With the exception of her salons, my mother’s voluntary decision to not leave her “lair” makes her much like a hermit. In choosing to give my mother an honorary doctorate, Harvard resembled the ancient Chinese prince who wanted a Cha’n Buddhist hermit to join his court, to adorn it with spiritual luster. For years the hermit had been standing on his head naked in a cave. One day a delegation from the prince arrived, seeking to persuade the hermit to join the court as hermit-in-residence.

The hermit righted himself from standing on his head and welcomed the lords and ladies into the cave. They were particularly distressed that he had no pants. The hermit assured them, his voice rising in anger, that he did have a pair of pants: They were the cave the delegation had entered, and he ended up shouting, “What are you doing in my pants?” The lords and ladies fled.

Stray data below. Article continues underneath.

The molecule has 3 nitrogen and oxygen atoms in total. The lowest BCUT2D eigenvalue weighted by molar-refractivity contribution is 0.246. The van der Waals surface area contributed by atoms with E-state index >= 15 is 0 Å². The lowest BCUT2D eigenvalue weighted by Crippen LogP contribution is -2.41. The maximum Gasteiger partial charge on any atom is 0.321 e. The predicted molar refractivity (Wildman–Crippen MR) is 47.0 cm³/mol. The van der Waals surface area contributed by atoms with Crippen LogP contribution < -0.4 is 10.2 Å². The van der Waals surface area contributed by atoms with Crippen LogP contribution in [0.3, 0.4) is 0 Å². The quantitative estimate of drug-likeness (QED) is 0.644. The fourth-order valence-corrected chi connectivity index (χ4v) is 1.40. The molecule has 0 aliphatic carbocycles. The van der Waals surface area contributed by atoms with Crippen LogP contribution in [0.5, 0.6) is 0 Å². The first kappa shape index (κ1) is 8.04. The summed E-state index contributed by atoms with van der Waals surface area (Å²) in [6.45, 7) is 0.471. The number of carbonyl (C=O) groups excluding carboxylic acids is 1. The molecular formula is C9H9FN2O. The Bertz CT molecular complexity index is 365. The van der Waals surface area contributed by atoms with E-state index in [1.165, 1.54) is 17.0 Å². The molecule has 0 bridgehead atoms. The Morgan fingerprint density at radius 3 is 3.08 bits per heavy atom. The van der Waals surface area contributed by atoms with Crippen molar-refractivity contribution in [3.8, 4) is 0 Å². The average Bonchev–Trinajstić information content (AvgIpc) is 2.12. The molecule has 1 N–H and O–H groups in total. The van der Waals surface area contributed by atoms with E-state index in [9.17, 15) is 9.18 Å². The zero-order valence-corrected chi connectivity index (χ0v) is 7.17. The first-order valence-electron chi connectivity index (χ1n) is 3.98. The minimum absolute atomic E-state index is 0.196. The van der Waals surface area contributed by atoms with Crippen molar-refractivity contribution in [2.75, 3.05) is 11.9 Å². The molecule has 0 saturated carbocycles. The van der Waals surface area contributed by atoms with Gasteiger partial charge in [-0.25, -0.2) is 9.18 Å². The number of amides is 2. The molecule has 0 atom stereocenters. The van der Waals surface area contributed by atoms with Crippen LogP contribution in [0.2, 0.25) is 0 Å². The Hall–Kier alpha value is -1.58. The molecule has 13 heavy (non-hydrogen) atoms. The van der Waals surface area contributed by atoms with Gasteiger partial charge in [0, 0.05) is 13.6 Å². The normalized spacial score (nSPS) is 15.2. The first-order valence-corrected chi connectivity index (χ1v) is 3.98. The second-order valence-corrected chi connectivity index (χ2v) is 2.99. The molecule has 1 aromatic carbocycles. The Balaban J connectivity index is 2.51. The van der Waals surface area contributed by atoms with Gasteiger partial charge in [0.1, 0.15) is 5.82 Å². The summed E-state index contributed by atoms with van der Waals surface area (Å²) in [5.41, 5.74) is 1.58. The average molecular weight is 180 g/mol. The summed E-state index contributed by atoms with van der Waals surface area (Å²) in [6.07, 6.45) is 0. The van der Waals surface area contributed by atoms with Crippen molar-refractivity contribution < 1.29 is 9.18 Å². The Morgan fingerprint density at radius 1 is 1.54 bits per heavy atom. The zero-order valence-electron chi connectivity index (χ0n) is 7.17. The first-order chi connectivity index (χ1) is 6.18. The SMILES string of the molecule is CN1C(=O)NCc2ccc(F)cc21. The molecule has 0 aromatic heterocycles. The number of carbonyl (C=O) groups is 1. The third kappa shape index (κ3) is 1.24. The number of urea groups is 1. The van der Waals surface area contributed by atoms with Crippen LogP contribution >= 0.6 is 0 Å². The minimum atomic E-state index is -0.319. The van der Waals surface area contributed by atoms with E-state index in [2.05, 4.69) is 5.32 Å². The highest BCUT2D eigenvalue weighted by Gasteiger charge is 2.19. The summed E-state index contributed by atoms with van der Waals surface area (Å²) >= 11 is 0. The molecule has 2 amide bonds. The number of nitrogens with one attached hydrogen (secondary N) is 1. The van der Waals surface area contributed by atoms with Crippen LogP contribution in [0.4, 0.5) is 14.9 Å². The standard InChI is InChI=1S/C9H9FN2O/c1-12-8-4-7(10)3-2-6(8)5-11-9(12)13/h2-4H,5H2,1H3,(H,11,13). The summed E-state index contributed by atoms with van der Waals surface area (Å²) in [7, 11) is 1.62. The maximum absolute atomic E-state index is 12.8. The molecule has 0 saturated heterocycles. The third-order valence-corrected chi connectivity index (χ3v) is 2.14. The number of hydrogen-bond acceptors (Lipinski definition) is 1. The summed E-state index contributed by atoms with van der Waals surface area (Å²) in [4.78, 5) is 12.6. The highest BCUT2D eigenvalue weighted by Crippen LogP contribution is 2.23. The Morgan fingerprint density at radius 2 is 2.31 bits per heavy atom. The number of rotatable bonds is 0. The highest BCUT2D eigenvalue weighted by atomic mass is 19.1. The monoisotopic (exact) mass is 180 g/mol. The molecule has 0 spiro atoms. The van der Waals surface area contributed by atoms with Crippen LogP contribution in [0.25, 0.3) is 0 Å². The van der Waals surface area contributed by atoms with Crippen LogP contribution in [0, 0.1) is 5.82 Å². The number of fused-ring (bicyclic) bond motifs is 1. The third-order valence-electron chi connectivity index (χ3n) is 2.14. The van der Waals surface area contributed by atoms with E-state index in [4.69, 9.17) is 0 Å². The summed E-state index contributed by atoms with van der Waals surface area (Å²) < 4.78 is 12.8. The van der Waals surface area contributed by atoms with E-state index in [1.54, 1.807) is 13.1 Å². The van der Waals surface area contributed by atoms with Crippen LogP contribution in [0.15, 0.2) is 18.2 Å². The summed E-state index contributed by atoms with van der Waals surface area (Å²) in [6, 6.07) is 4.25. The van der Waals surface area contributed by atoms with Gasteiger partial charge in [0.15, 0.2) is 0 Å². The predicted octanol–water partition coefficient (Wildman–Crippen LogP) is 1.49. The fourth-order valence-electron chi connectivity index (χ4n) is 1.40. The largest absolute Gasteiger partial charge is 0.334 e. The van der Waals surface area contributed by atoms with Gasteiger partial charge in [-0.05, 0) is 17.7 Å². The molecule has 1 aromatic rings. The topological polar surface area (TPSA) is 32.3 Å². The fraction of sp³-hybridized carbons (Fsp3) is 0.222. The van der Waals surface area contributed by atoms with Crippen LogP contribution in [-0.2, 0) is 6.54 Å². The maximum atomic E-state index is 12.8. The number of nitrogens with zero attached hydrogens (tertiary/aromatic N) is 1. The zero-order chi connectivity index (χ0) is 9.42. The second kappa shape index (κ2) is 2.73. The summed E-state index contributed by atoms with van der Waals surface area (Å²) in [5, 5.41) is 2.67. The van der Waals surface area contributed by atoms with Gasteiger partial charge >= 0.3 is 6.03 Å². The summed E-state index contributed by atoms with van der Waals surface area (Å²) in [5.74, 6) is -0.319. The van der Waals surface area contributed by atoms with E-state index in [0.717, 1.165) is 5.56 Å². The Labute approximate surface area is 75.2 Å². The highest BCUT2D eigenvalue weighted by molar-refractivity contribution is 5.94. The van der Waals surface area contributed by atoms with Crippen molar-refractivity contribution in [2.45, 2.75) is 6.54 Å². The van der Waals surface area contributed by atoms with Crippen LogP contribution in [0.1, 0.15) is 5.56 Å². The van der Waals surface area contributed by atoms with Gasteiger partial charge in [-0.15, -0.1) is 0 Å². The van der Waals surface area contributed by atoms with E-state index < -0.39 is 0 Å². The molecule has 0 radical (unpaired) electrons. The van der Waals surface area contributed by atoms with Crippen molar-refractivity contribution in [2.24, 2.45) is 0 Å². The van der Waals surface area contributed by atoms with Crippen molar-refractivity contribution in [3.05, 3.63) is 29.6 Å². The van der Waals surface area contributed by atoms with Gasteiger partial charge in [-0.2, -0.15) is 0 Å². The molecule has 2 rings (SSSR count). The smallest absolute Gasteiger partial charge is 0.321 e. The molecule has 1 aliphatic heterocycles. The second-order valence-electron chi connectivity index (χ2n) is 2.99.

In a series of similar situations, I contend that my mother has been wiser than the Chinese sage. The sage’s turning down the prince corresponds to Harvard’s selecting my mother for a doctorate and then changing its mind. The result: anger and the honor withdrawn. By contrast, my mother’s “successful princes” have been in the past the Clinton White House, the Japanese emperor, the Israeli Knesset and now New York University — princes she has taught the wisdom to honor her while honoring simultaneously her private, immensely fruitful “lair.”

Jean-Louis Bourgeois is an activist and a self-described relaxivist and Groucho Marxist. He lives in Greenwich Village on Washington St.